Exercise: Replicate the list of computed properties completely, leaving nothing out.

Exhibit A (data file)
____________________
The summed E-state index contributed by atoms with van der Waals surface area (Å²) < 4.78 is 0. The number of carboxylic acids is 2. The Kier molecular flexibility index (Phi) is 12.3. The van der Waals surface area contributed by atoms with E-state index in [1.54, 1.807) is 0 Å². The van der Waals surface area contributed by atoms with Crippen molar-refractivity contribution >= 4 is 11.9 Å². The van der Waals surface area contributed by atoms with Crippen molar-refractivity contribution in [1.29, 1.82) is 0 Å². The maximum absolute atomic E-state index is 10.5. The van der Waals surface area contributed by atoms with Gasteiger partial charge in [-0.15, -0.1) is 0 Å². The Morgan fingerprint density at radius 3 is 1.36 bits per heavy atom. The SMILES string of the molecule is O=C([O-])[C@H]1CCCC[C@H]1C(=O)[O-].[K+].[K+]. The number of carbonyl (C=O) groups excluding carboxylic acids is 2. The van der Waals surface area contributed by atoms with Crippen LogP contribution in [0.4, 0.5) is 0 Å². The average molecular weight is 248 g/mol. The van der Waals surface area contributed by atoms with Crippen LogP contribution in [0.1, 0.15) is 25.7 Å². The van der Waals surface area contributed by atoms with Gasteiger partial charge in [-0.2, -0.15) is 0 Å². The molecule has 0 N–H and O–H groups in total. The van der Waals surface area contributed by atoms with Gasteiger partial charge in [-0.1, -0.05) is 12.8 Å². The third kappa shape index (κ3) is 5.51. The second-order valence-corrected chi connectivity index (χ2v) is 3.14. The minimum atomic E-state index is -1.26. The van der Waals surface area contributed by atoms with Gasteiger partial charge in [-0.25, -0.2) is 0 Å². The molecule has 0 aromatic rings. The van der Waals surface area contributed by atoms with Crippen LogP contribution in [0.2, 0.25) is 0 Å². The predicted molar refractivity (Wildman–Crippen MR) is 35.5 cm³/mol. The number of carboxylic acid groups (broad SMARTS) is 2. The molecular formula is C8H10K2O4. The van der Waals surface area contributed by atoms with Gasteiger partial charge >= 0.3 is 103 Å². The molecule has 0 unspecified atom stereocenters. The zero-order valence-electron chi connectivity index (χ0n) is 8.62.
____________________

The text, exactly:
The summed E-state index contributed by atoms with van der Waals surface area (Å²) < 4.78 is 0. The number of carboxylic acids is 2. The Kier molecular flexibility index (Phi) is 12.3. The van der Waals surface area contributed by atoms with E-state index in [1.54, 1.807) is 0 Å². The van der Waals surface area contributed by atoms with Crippen molar-refractivity contribution >= 4 is 11.9 Å². The van der Waals surface area contributed by atoms with Crippen molar-refractivity contribution in [1.29, 1.82) is 0 Å². The maximum absolute atomic E-state index is 10.5. The van der Waals surface area contributed by atoms with Gasteiger partial charge in [-0.15, -0.1) is 0 Å². The Morgan fingerprint density at radius 3 is 1.36 bits per heavy atom. The SMILES string of the molecule is O=C([O-])[C@H]1CCCC[C@H]1C(=O)[O-].[K+].[K+]. The number of carbonyl (C=O) groups excluding carboxylic acids is 2. The van der Waals surface area contributed by atoms with Crippen LogP contribution in [0.4, 0.5) is 0 Å². The average molecular weight is 248 g/mol. The van der Waals surface area contributed by atoms with Crippen LogP contribution in [0.1, 0.15) is 25.7 Å². The van der Waals surface area contributed by atoms with Gasteiger partial charge in [-0.2, -0.15) is 0 Å². The molecule has 0 N–H and O–H groups in total. The van der Waals surface area contributed by atoms with Gasteiger partial charge in [-0.1, -0.05) is 12.8 Å². The third kappa shape index (κ3) is 5.51. The second-order valence-corrected chi connectivity index (χ2v) is 3.14. The minimum atomic E-state index is -1.26. The van der Waals surface area contributed by atoms with Gasteiger partial charge in [-0.25, -0.2) is 0 Å². The molecule has 0 aromatic rings. The van der Waals surface area contributed by atoms with Crippen LogP contribution in [0.2, 0.25) is 0 Å². The predicted molar refractivity (Wildman–Crippen MR) is 35.5 cm³/mol. The number of carboxylic acid groups (broad SMARTS) is 2. The molecular formula is C8H10K2O4. The van der Waals surface area contributed by atoms with Gasteiger partial charge >= 0.3 is 103 Å². The molecule has 0 unspecified atom stereocenters. The zero-order valence-electron chi connectivity index (χ0n) is 8.62.